Photo: Reuters retrieved
In 1857, in a context of extreme poverty, disease and ethnic tensions, the papers of New York City created the “Dead Rabbits” moniker for an Irish gang that was active at the Five Points slum, an episode made famous by a book and a Scorsese movie. This labeling of fear and violence survived the gang’s disbanding and stuck to the Irish community, as a prejudice that went on for, at least, decades.
The Irish immigration of that time was driven by famine; they were leaving their country en masse during an era later called “the Great Hunger,” to find the media-brewed hostility that other migrant communities have met: Tamils in British Columbia, Jews in Quebec, Zimbabweans in South Africa, Moroccans in France, Somalis in Italy, Gypsies everywhere. We’ve seen, more recently, how the fact that refugees and immigrants are portrayed in traditional and social media as enemies at the gates, has spread hate crimes, defensive legislation and the rise of nativist populism, especially Muslims in Europe and Canada, and Latinos in the U.S.
Now we’re witnessing more and more episodes of xenophobia against Venezuelans in the Andean region, especially in Ecuador and Peru, where a certain type of media has chosen to connect with a growing unease about the Venezuelan immigration, associating it to theft, kidnapping and brutal murder.
The Perfect Storm
We’ve been posting a lot about the explosive Venezuelan migration: there are around 4,3 million Venezuelans abroad, according to UN agencies. That’s more than 10% of the country’s 32 million population, as was established by the not very reliable national census of 2011.
We’re witnessing more episodes of xenophobia against Venezuelans in the Andean region, especially in Ecuador and Peru, where a certain type of media has chosen to connect with a growing unease about the Venezuelan immigration.
What is less known is that a good deal of this Venezuelan migration, made of people with no history as migrants, is moving into countries way more used to sending people abroad than they’d like to admit.
So, on one hand, we have a nation (Venezuela) with decades of experience on how to live with newcomers—Spanish, Italian, Lebanese and Portuguese from the 30s to the 70s; Colombians, Peruvians, Ecuadorians, Chileans, Argentinians, Chinese and many others from the 70s until a few years ago— with the institutional and social tools to integrate those immigrants into our society, especially if they were white and European. Those coming from places like Guyana, Haiti or the Dominican Republic had to endure racism and exploitation, in some cases. As for Colombians, Peruvians, and Ecuadorians, in that order, they were frequently accused of introducing crime and prostitution among us, but they could live and raise their kids peacefully, until crisis under chavismo made them think of going back. Venezuelans used to see ourselves as a sort of superior South American: we’re so prosperous that these people come to live here by bus or crossing rivers illegally.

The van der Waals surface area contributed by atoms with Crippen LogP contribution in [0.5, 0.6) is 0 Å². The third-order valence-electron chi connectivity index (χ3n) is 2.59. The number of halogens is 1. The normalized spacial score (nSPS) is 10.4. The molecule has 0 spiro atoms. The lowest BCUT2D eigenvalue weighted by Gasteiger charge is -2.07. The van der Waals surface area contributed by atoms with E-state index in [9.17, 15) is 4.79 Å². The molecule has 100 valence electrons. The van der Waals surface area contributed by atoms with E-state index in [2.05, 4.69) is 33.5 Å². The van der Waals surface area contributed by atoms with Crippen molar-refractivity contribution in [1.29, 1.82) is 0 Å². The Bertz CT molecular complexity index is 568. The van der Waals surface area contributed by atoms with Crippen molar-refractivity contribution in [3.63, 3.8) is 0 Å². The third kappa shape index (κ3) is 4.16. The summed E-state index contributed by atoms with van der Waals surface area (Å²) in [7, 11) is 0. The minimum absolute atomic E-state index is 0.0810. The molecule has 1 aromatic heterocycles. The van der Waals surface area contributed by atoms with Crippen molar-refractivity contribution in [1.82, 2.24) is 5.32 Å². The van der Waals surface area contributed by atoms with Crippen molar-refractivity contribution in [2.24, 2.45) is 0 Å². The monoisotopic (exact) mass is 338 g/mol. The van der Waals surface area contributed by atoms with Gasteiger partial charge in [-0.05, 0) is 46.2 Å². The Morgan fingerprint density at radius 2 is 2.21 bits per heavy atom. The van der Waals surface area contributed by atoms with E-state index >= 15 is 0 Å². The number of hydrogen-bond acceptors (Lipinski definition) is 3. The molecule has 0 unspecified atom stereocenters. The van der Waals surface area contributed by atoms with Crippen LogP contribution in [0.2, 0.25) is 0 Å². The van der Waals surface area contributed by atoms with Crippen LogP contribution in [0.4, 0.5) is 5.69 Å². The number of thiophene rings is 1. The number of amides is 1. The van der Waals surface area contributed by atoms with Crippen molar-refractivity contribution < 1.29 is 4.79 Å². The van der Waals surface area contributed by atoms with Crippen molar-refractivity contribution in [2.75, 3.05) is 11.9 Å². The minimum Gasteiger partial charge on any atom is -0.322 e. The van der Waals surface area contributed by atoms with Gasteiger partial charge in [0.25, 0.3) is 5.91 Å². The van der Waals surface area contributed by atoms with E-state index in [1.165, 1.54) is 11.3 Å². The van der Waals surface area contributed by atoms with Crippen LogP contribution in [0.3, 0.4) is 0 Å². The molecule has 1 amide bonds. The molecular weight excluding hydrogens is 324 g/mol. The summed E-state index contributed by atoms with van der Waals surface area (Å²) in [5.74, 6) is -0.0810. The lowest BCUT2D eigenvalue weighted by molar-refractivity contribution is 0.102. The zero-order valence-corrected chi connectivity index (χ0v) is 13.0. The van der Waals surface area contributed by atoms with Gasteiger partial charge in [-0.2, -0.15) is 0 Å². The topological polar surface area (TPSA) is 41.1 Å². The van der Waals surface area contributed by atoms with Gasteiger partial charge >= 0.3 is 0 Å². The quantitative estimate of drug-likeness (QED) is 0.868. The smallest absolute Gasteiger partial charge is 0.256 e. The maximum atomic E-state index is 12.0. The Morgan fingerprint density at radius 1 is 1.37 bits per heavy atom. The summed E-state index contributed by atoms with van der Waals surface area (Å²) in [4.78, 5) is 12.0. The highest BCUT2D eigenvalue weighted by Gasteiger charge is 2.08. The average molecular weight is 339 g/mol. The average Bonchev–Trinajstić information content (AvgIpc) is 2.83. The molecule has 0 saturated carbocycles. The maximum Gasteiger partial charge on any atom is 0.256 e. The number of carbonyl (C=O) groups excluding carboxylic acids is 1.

On the other hand, we have nations with long experience in migration, used to receiving remittances, issuing laws for the nationals who come back, weaving networks of Peruvians in Miami, Ecuadorians in Madrid, Colombians in New York City, etcetera. Terrorism, economic crisis and centuries-long poverty forced these non-oil-blessed countries to send millions of folks to North America and Europe since the 70s. They looked at Venezuela as the rich, vain kid in the neighborhood.
Hundreds of thousands of Venezuelans (many of them with no experience traveling abroad, with no professional skills, some of them sick, some of them criminals) are entering these countries, which are in better shape than Venezuela but far from capable of offering employment or social protection with the same strength that American, Canadian or European institutions can provide. These receiving countries have had to improvise new legislation and have required international assistance to handle this influx with their very limited resources of health services, schools, shelters and border security. The social and political pressure on the authorities is huge, as well as the temptation to use this crisis for the political advantage of local leaders and adversaries of their current administrations.